It just didn't seem right when the federal government hit the nation's highest earners with a dramatic tax increase last August--and made it retroactive to the first of the year. To soften the blow, the Internal Revenue Service is allowing most taxpayers in the new top marginal rates to pay the difference due to the rate change in equal portions over three years. This amounts to an interest-free loan from the government.
But deferring your taxes is not the no-brainer it seems, despite the simple formula: You calculate your tax liability using both the new and old rates and divide the difference by three. On your 1993 returns, you use the new rates but subtract out two-thirds of the increase. The following years, you add the remaining thirds of the '93 increase back in.
The more complex your returns, the less likely you are to qualify for the installment plan. You can't use it, for example, if your taxes increased due to changes in the alternative minimum tax, which ensures that wealthy people don't deduct their way out of paying taxes. Also, if you usually get an extension because you own sophisticated investments, you must pay 100% of the taxes you owe by Apr. 15 to be able to defer part of your increase. "That can be tricky," says tax attorney Peter Berkery, author of The 1993 Tax Act: How the New Legislation Can Pay Off For You ($10.00; Irwin Professional Publishing). If it turns out that you underestimated, you forfeit the chance to defer.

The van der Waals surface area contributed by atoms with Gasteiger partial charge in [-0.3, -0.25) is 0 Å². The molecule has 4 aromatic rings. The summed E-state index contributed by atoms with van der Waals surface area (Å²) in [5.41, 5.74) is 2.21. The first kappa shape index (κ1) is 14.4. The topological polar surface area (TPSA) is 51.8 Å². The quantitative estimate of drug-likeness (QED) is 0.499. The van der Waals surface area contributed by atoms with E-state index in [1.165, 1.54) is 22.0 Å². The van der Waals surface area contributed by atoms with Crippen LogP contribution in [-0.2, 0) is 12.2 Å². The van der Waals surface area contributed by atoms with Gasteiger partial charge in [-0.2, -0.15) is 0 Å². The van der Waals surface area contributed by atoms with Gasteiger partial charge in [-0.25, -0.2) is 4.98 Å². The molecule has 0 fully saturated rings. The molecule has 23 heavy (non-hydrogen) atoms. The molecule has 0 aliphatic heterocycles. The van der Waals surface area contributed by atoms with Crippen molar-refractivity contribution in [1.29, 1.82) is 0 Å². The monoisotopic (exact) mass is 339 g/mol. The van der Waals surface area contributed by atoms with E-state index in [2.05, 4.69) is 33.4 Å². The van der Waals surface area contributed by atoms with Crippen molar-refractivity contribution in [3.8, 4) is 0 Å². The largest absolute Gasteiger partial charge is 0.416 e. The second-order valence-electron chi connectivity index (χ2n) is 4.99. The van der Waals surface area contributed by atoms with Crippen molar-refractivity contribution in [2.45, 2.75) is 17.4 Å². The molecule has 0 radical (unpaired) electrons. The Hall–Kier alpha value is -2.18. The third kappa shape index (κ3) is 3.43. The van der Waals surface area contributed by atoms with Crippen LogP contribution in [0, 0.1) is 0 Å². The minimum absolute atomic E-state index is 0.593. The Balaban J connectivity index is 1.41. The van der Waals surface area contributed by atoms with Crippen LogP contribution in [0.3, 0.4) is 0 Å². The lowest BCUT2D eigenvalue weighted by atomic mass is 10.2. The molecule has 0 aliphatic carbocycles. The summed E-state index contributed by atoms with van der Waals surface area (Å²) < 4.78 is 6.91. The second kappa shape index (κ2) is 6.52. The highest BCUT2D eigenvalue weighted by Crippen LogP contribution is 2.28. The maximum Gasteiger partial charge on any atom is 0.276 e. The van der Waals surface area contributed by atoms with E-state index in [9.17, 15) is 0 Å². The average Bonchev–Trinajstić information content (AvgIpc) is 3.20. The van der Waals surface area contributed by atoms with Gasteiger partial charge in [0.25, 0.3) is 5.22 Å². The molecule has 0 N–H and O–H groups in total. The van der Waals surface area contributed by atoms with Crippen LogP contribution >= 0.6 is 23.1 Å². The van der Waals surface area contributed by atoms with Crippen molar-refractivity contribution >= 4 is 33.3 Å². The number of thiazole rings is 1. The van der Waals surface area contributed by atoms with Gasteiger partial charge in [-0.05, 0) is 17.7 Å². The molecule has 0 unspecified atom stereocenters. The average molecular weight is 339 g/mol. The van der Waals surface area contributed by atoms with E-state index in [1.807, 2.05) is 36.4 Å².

LOST CAUSE. While the particulars should not be too daunting for your tax preparer, they might be for the IRS: In 1981, the last time the IRS let people pay the initial year of tax hikes in installments, it bungled the job, says tax adviser Stuart Becker, president of Becker & Co. in New York. "We found we spent more time and professional fees straightening out clients' problems than the interest they would have earned" on payments that they held back, he says.
If you have the funds to cover the increase, Becker says, you should just pay up and get it over with--unless you can defer as much as $50,000. You have to pay the tax anyway, so the most you should do with that money is earn some interest in a bank or money-market account--investments currently yielding less than 3%.
But James Velten, senior tax manager at Coopers & Lybrand, says deferring taxes is a personal decision and the IRS has cleaned up its act since 1981. Some of his clients don't want 1993 taxes hanging over their heads for two more years, while others would never hand money over to the government sooner than they had to. The only other factor to consider, Berkery says, is whether the amount you can save will cover the cost of having your tax preparer fill out and keep track of all the forms.